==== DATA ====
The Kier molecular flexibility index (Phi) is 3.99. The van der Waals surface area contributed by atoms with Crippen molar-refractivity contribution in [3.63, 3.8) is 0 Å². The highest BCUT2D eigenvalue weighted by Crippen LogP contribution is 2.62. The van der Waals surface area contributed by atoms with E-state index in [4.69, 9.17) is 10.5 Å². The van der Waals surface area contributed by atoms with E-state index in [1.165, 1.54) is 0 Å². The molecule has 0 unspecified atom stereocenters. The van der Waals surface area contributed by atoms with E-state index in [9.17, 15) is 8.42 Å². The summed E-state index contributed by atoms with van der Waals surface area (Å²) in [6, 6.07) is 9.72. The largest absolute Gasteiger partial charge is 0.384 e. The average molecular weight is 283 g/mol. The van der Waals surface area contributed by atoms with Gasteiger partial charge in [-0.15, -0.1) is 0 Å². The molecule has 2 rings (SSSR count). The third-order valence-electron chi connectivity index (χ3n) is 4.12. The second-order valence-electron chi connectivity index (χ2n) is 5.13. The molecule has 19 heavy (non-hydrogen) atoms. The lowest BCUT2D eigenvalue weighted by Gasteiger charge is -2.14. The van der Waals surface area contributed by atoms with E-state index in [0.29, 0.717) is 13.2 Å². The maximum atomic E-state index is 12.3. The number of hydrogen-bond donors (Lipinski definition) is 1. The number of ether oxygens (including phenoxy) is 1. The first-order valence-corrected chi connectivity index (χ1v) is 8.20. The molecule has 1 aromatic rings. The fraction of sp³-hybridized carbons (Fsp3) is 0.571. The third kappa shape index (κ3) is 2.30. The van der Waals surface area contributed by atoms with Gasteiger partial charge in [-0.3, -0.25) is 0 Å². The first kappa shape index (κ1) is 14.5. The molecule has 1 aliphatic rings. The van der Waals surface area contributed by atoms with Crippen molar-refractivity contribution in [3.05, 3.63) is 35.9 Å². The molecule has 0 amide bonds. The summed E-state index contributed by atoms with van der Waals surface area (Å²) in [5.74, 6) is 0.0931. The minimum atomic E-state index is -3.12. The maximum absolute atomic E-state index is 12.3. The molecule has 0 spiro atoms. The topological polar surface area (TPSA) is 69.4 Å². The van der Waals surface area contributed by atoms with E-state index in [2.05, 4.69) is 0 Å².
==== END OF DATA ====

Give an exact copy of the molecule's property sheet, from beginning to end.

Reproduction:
The Kier molecular flexibility index (Phi) is 3.99. The van der Waals surface area contributed by atoms with Crippen molar-refractivity contribution in [3.63, 3.8) is 0 Å². The highest BCUT2D eigenvalue weighted by Crippen LogP contribution is 2.62. The van der Waals surface area contributed by atoms with E-state index in [4.69, 9.17) is 10.5 Å². The van der Waals surface area contributed by atoms with E-state index in [1.165, 1.54) is 0 Å². The molecule has 0 unspecified atom stereocenters. The van der Waals surface area contributed by atoms with E-state index in [9.17, 15) is 8.42 Å². The summed E-state index contributed by atoms with van der Waals surface area (Å²) in [6, 6.07) is 9.72. The largest absolute Gasteiger partial charge is 0.384 e. The average molecular weight is 283 g/mol. The van der Waals surface area contributed by atoms with Gasteiger partial charge in [-0.15, -0.1) is 0 Å². The molecule has 2 rings (SSSR count). The third-order valence-electron chi connectivity index (χ3n) is 4.12. The second-order valence-electron chi connectivity index (χ2n) is 5.13. The molecule has 19 heavy (non-hydrogen) atoms. The lowest BCUT2D eigenvalue weighted by Gasteiger charge is -2.14. The van der Waals surface area contributed by atoms with E-state index in [0.29, 0.717) is 13.2 Å². The maximum atomic E-state index is 12.3. The number of hydrogen-bond donors (Lipinski definition) is 1. The number of ether oxygens (including phenoxy) is 1. The first-order valence-corrected chi connectivity index (χ1v) is 8.20. The molecule has 1 aromatic rings. The fraction of sp³-hybridized carbons (Fsp3) is 0.571. The third kappa shape index (κ3) is 2.30. The van der Waals surface area contributed by atoms with Gasteiger partial charge in [-0.3, -0.25) is 0 Å². The first kappa shape index (κ1) is 14.5. The molecule has 1 aliphatic rings. The van der Waals surface area contributed by atoms with Crippen molar-refractivity contribution in [3.05, 3.63) is 35.9 Å². The molecule has 0 amide bonds. The summed E-state index contributed by atoms with van der Waals surface area (Å²) in [5.74, 6) is 0.0931. The minimum atomic E-state index is -3.12. The maximum absolute atomic E-state index is 12.3. The molecule has 0 spiro atoms. The topological polar surface area (TPSA) is 69.4 Å². The van der Waals surface area contributed by atoms with E-state index in [2.05, 4.69) is 0 Å².